Several years ago, it seemed fanciful that simple text ads could be the next big thing. Now we know better. Those unassuming ads have turned Google
Despite the ramped-up competition, Google continues to increase its overall lead in the search business. That may be partly because it's so adroit at adapting to its competitive environment. Even though it leads the way in text ads, it's already realizing that it needs to move beyond just text. The company has announced a new video advertising system, with the first visual ads scheduled to roll out on partner sites that use Google's AdSense program.
Here's how it works. Let's say I'm in the real estate business and have several listings. I create videos for each listing and turn them into ads, then upload them into my Google account. Suppose, then, that a local real estate site uses Google ads to generate revenues. If a user clicks my ad -- and watches it -- I will pay a fee, which is based on a bidding system. The fee is split between the real estate site and Google.
Since a user must click an ad to view it -- a process that Google calls "click to play" -- Google avoids the annoyance of forcing people to see anything. The advertiser, meanwhile, pays for performance. That same formula has worked quite well for Google's text ads. Advertisers can also take heart that in knowing that producing a video does not have to be a difficult or costly process, as successful sites such as YouTube have proved. These days, you can even use a typical cell phone to make a video.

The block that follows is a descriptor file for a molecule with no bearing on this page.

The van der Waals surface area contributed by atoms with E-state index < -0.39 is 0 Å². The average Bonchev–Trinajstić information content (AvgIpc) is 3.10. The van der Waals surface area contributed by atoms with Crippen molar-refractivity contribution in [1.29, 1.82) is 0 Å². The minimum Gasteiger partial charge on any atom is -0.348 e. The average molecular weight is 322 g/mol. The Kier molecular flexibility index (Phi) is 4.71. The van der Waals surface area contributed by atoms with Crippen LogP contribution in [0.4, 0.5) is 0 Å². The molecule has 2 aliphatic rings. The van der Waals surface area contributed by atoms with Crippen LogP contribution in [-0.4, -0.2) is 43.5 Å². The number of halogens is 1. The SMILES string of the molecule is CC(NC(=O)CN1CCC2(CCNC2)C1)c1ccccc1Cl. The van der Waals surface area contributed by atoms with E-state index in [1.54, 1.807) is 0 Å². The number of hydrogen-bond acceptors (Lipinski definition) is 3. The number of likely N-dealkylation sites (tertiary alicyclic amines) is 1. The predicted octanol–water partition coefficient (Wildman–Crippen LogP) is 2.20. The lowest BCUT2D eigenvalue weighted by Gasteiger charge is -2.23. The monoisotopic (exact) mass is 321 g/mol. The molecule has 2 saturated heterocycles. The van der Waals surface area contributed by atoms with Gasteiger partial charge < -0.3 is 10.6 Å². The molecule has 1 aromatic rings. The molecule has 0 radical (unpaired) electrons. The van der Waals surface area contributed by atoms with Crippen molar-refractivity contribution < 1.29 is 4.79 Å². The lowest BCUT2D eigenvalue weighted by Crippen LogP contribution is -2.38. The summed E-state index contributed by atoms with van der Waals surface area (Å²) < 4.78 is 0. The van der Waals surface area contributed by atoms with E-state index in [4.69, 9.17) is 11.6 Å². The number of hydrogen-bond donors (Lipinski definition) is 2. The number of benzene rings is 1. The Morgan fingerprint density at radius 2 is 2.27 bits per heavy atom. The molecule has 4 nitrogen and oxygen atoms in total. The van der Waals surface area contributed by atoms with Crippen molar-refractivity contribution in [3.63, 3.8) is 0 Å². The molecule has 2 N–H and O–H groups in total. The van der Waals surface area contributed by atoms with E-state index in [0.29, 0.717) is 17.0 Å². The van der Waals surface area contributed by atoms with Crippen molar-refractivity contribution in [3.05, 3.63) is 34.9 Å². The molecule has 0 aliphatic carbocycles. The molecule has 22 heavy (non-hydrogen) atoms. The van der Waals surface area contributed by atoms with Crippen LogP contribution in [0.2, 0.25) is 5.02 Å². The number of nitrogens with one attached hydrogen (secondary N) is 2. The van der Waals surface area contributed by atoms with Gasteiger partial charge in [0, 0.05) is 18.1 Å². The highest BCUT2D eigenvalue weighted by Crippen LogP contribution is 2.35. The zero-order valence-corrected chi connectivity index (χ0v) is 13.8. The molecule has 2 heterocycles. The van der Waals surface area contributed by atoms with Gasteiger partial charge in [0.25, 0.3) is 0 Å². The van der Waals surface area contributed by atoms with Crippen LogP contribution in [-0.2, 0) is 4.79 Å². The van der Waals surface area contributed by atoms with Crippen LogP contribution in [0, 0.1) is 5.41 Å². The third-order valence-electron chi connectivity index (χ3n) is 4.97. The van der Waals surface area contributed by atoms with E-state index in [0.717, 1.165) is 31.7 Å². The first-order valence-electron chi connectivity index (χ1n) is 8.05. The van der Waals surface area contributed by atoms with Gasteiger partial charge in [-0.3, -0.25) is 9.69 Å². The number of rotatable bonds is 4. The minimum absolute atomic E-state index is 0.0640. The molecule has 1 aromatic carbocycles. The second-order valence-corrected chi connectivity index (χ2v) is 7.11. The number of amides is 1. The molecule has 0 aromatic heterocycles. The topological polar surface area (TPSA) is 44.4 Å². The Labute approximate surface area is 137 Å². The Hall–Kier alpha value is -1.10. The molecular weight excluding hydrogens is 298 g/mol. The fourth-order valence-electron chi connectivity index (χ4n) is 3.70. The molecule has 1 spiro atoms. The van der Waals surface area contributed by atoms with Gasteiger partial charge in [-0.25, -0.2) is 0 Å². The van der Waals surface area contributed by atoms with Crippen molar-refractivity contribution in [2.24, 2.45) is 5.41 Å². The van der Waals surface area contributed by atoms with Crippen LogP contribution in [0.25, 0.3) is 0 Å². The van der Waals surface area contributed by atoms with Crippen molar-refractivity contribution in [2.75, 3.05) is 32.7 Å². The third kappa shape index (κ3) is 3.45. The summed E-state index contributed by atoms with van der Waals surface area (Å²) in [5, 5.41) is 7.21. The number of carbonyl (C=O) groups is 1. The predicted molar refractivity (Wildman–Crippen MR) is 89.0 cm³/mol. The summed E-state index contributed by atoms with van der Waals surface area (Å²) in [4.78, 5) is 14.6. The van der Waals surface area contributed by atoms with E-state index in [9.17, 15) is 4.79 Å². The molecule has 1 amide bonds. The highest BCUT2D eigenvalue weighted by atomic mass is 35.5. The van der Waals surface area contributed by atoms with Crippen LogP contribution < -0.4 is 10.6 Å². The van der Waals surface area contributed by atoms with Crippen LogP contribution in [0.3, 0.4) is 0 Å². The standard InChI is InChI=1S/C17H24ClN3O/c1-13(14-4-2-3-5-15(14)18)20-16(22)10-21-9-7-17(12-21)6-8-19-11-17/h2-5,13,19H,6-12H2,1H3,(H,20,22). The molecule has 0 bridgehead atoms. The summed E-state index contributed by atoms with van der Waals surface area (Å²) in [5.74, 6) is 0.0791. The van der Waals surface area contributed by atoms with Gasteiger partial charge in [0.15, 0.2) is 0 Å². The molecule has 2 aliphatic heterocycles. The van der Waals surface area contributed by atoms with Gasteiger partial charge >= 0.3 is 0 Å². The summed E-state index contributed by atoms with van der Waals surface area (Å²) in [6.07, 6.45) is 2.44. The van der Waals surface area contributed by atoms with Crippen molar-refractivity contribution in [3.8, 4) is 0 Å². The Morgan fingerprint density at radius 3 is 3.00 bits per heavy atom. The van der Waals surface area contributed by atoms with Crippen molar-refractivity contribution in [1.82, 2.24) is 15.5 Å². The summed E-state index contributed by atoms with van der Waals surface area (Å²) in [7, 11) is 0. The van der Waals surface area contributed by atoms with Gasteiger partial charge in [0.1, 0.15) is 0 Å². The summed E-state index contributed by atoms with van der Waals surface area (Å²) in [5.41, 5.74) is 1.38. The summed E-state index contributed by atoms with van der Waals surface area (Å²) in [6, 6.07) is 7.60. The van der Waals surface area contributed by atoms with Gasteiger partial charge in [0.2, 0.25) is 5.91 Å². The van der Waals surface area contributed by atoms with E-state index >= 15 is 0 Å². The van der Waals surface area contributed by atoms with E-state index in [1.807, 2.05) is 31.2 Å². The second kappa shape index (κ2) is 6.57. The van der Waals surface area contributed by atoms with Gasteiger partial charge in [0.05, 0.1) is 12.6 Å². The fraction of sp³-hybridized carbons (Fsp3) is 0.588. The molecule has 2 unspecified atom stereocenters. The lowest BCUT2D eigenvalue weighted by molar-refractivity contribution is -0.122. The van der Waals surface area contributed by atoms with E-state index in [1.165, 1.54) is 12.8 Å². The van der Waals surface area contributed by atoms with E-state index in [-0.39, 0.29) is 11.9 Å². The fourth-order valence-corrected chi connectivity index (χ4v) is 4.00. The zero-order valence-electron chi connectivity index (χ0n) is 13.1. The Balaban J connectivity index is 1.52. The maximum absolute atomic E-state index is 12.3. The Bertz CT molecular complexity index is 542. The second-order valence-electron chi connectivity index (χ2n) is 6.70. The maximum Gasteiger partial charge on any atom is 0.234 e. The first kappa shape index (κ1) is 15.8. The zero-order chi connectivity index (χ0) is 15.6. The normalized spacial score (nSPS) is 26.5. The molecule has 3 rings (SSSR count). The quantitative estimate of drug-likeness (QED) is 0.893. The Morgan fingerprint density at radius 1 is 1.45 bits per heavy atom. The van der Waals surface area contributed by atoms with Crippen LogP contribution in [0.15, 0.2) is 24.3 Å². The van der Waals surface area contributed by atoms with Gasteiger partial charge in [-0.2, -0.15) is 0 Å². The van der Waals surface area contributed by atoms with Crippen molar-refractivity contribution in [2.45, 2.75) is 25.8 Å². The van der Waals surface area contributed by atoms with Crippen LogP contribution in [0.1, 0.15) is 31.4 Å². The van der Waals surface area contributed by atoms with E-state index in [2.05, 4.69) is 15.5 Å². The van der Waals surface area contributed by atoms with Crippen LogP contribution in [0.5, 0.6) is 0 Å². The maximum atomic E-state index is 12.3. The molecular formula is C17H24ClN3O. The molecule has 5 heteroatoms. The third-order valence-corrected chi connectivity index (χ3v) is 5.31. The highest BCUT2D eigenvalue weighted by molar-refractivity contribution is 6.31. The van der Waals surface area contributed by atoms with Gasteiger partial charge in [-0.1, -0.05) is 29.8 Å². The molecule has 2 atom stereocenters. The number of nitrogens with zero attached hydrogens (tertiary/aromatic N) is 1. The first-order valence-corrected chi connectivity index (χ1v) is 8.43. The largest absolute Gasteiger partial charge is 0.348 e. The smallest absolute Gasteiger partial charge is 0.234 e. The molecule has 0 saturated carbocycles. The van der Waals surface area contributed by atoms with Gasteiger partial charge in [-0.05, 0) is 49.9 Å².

Greg Sterling of Sterling Market Intelligence, a research firm for online advertising, says that Google's video ads "won't have an immediate effect on traditional media." However, he added, "over time, the development of more online video ad options will potentially lure TV dollars away." And Google definitely wants a big piece of the TV ad market -- the biggest ad market around. It's getting there with a ground-up approach, using sophisticated technology to streamline the process so that any organization -- from a one-man shop to a Fortune 500 company -- can easily place ads and test them.
While Google has so far lagged with online video, the company has now introduced a very innovative approach. The road will be rocky, but with Google's enormous Web platform and its experience in scaling ads, it could very well find ways to take away share from existing media outlets and even create new markets. Ultimately, this becomes just one more example of Google innovating to heighten the stakes in the advertising war.
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Fool contributor Tom Taulli does not own shares of companies mentioned in this article.